Sophomore Kelsey Woodford already has one study abroad trip on her resume and hopes to add another before she graduates—a perfect example of what Appalachian State University wants to achieve by offering more international opportunities to freshmen.
"It has broadened my horizons a lot," Woodford said of her month-long experience in France and Germany on the War in Europe study abroad program. "Traveling abroad made me a lot more open minded and more interested in the world and the 'bigger picture.' Traveling made me more aware that there is a whole huge world outside of Boone."
Her 2011 summer experience was part of the university's General Education Program, the 44 hours of academic credit required of all students, regardless of their major. The General Education Program is increasing the number of study abroad sections of its courses, as Appalachian increases its overall focus on creating new opportunities for students to gain international experiences earlier and more often during their four years at Appalachian.
"Many students and their parents are concerned about the finances of studying abroad and the cost of taking on extra courses in the summer to get international experiences. We want more courses that offer study abroad opportunities to count toward the 44-hour requirements of General Education so that these experiences will do double duty for students," said Paulette Marty, a theatre professor who serves as director of the General Education Program. "Students can study abroad early in their college years and fulfill their General Education requirements, then also have enough time to plan for how additional international opportunities can fit into their four-year schedule."
Woodford, a public relations major, supports that idea. "I think a lot of freshmen get so wrapped up in their life and school that they forget that there is a lot more out there," she said. She wants to study abroad again, possibly in England, Scotland or Ireland.
While Appalachian offers long- or short-term study abroad in nearly every academic discipline, the opportunities specific to General Education courses have been taught in these areas:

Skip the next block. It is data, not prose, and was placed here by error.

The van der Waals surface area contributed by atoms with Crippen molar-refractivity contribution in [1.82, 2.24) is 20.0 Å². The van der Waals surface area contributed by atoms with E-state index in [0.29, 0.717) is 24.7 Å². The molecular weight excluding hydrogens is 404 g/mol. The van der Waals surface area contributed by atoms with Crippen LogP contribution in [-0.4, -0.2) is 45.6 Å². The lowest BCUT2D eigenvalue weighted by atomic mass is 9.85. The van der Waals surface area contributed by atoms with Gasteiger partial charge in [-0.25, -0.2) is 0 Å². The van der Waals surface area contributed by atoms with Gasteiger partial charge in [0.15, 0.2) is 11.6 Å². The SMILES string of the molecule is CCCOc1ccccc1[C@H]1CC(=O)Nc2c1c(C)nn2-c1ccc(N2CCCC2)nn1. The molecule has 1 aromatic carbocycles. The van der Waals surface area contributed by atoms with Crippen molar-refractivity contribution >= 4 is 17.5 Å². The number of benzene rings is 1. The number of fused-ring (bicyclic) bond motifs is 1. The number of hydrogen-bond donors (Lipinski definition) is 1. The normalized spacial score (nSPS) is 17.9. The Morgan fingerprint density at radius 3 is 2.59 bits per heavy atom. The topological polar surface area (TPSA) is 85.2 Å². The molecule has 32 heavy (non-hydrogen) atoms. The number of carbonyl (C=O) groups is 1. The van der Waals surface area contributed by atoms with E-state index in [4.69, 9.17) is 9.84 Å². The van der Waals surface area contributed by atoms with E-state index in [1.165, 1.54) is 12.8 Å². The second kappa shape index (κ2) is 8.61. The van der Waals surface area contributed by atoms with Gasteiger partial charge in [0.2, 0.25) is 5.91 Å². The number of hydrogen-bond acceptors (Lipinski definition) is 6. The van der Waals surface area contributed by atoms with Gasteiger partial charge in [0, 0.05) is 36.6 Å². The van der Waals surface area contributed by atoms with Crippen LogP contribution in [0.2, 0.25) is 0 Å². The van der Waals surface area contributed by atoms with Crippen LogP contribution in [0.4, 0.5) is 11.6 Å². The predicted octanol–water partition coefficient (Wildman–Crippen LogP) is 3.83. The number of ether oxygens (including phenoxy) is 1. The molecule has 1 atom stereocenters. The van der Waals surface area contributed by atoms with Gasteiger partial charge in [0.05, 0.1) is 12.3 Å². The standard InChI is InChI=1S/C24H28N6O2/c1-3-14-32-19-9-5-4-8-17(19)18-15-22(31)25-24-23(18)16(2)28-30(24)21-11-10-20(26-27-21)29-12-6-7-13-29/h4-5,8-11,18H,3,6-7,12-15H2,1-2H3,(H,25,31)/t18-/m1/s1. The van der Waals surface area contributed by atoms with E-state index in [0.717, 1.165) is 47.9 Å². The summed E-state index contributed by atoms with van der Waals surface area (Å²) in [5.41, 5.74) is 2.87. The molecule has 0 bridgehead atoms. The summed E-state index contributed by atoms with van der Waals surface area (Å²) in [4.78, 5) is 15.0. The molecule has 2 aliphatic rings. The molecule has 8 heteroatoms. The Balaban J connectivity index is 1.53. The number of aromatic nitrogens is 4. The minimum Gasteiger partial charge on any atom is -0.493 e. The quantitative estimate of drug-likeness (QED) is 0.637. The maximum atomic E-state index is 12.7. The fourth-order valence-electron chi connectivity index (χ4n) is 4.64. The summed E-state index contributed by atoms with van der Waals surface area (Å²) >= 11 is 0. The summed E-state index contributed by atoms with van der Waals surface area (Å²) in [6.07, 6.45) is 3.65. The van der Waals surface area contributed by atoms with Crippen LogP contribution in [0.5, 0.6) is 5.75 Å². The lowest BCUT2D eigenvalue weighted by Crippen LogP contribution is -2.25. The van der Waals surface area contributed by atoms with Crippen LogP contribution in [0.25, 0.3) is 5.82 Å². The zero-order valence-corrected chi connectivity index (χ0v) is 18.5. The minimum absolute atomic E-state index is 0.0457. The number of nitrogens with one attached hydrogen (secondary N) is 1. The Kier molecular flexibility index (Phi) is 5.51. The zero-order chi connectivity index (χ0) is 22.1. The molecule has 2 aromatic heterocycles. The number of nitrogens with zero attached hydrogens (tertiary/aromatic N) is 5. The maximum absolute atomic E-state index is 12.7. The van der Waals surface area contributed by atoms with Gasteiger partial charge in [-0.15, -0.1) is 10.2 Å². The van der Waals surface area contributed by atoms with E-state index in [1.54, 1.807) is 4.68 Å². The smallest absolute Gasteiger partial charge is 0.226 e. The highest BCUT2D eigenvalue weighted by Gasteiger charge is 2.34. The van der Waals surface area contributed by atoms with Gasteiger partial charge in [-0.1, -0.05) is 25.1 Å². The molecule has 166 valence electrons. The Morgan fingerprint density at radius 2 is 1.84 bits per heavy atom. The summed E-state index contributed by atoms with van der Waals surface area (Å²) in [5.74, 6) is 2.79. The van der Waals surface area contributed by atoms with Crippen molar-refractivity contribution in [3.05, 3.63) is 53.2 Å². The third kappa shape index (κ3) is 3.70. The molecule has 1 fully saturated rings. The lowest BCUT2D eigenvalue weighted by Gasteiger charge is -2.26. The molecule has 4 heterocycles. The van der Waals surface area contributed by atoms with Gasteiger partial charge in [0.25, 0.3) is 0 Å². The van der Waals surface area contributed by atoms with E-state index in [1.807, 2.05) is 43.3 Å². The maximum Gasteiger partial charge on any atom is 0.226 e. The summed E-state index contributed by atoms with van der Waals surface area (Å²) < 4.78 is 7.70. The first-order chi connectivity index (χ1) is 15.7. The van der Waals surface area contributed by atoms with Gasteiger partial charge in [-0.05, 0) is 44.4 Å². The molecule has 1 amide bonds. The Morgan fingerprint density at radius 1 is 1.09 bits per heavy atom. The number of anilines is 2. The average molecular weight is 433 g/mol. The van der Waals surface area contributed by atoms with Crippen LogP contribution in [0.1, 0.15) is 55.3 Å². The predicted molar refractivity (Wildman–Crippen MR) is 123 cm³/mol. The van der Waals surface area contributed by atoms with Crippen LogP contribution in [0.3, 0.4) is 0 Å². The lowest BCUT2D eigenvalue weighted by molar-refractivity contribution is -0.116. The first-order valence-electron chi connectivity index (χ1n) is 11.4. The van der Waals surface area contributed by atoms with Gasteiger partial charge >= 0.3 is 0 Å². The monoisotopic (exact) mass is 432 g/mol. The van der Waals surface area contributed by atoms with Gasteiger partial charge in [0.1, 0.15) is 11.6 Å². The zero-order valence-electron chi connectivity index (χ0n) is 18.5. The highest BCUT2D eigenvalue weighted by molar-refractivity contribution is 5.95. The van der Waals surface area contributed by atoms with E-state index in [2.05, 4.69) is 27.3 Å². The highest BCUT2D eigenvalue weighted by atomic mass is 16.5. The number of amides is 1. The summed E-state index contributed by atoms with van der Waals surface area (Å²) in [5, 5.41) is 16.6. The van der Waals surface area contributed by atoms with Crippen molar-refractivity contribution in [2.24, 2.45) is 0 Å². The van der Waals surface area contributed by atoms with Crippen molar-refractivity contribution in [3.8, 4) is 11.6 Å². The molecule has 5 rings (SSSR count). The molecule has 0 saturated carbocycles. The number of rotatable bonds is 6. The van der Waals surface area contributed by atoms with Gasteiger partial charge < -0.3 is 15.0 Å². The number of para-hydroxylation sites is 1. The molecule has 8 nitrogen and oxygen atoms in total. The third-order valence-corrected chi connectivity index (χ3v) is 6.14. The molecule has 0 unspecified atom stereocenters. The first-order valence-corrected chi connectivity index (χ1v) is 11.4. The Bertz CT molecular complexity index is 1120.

Most courses are offered during the summer, while others are taught during the regular academic year with week-long components either during summer or spring break.
There has also been a General Education-sponsored study abroad in Costa Rica the week before students began classes their freshman year. There are plans in the works to repeat the trip in 2013, perhaps this time at the end of students' freshman year.
The majority of courses in the General Education Program are in multidisciplinary themes called Perspectives—each Perspectives theme consists of a group of related courses tied to a common topic. The War in Europe theme that Woodford took combined history, literature, and sociology courses in a look at the causes and consequences of war in Western Europe. She earned six academic credits by taking courses with 28 other students—freshmen, sophomores, juniors and seniors.
As participants in a common Perspective theme, the students were able to discuss what they were learning in their respective courses, share ideas and complete projects together. This study abroad will be offered again in 2012.
Other short-term, faculty-led study abroad programs for summer 2012 that carry credit in General Education's Perspectives themes include Theatre in Europe, Past and Present; Language in Germany; and Language, Literature, and Culture in Spain and France.
"Once you get out of the country, you see how things you assumed were universal really are not. It opens your eyes to how much cultural factors shape who we are and how we interact with the world," said Marty, who spent a semester in Greece and Rome as an undergraduate in the early 1990s and studied Renaissance drama for her master's degree in England. She encourages all students to get international experience.
Dr. Cameron Lippard from the Department of Sociology, one of three professors who taught in the War in Europe theme's study abroad, said, "You can sit in a classroom and talk about the travesty of war, but to actually see it? It's phenomenal." He studied in Germany while an undergraduate at Appalachian in the late 1990s and later in Mexico for graduate studies.
Limited perspectives limit a student's critical thinking, Lippard went on to say. "If you don't have exposure to differing perspectives early on, that damages your ability to learn. In an international experience, you have no choice but to be open. If you can do it early in your college career, you come back ready to discuss different perspectives in the classroom."
The General Education Program is the basis of a degree from Appalachian. It achieves four goals, regardless of a student's major: